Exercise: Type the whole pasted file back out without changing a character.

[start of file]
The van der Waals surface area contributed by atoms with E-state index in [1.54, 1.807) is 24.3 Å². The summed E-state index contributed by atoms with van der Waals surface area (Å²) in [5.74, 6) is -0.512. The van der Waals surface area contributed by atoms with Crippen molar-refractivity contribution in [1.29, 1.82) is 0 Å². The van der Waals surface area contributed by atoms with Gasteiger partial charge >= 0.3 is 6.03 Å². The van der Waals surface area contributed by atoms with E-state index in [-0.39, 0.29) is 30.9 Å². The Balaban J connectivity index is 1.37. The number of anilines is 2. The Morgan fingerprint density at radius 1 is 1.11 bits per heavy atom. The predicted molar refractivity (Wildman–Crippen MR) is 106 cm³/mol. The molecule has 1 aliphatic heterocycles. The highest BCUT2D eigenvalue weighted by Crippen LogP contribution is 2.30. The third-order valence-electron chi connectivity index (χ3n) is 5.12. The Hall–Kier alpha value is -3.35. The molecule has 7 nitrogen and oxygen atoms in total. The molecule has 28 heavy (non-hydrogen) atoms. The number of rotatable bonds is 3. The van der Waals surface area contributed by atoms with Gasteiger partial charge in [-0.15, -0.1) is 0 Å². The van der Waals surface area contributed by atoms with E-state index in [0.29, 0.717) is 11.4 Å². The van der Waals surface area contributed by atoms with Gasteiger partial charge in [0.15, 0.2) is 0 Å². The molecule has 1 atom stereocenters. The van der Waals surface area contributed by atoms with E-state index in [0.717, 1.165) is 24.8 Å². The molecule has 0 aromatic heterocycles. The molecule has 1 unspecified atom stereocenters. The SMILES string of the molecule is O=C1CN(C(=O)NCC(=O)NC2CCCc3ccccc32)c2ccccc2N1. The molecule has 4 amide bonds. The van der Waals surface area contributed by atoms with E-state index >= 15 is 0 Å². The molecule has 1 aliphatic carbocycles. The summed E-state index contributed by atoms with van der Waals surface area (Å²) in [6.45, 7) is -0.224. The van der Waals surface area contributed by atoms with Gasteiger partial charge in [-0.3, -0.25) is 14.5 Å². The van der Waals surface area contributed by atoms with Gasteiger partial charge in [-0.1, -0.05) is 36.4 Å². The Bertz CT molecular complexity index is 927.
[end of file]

The van der Waals surface area contributed by atoms with E-state index in [1.54, 1.807) is 24.3 Å². The summed E-state index contributed by atoms with van der Waals surface area (Å²) in [5.74, 6) is -0.512. The van der Waals surface area contributed by atoms with Crippen molar-refractivity contribution in [1.29, 1.82) is 0 Å². The van der Waals surface area contributed by atoms with Gasteiger partial charge >= 0.3 is 6.03 Å². The van der Waals surface area contributed by atoms with E-state index in [-0.39, 0.29) is 30.9 Å². The Balaban J connectivity index is 1.37. The number of anilines is 2. The Morgan fingerprint density at radius 1 is 1.11 bits per heavy atom. The predicted molar refractivity (Wildman–Crippen MR) is 106 cm³/mol. The molecule has 1 aliphatic heterocycles. The highest BCUT2D eigenvalue weighted by Crippen LogP contribution is 2.30. The third-order valence-electron chi connectivity index (χ3n) is 5.12. The Hall–Kier alpha value is -3.35. The molecule has 7 nitrogen and oxygen atoms in total. The molecule has 28 heavy (non-hydrogen) atoms. The number of rotatable bonds is 3. The van der Waals surface area contributed by atoms with Gasteiger partial charge in [-0.15, -0.1) is 0 Å². The van der Waals surface area contributed by atoms with E-state index in [0.29, 0.717) is 11.4 Å². The van der Waals surface area contributed by atoms with Gasteiger partial charge in [0.15, 0.2) is 0 Å². The molecule has 1 atom stereocenters. The van der Waals surface area contributed by atoms with E-state index in [0.717, 1.165) is 24.8 Å². The molecule has 0 aromatic heterocycles. The molecule has 1 unspecified atom stereocenters. The SMILES string of the molecule is O=C1CN(C(=O)NCC(=O)NC2CCCc3ccccc32)c2ccccc2N1. The molecule has 4 amide bonds. The van der Waals surface area contributed by atoms with E-state index >= 15 is 0 Å². The molecule has 1 aliphatic carbocycles. The summed E-state index contributed by atoms with van der Waals surface area (Å²) in [6.45, 7) is -0.224. The van der Waals surface area contributed by atoms with Gasteiger partial charge in [-0.3, -0.25) is 14.5 Å². The van der Waals surface area contributed by atoms with Gasteiger partial charge in [-0.1, -0.05) is 36.4 Å². The Bertz CT molecular complexity index is 927.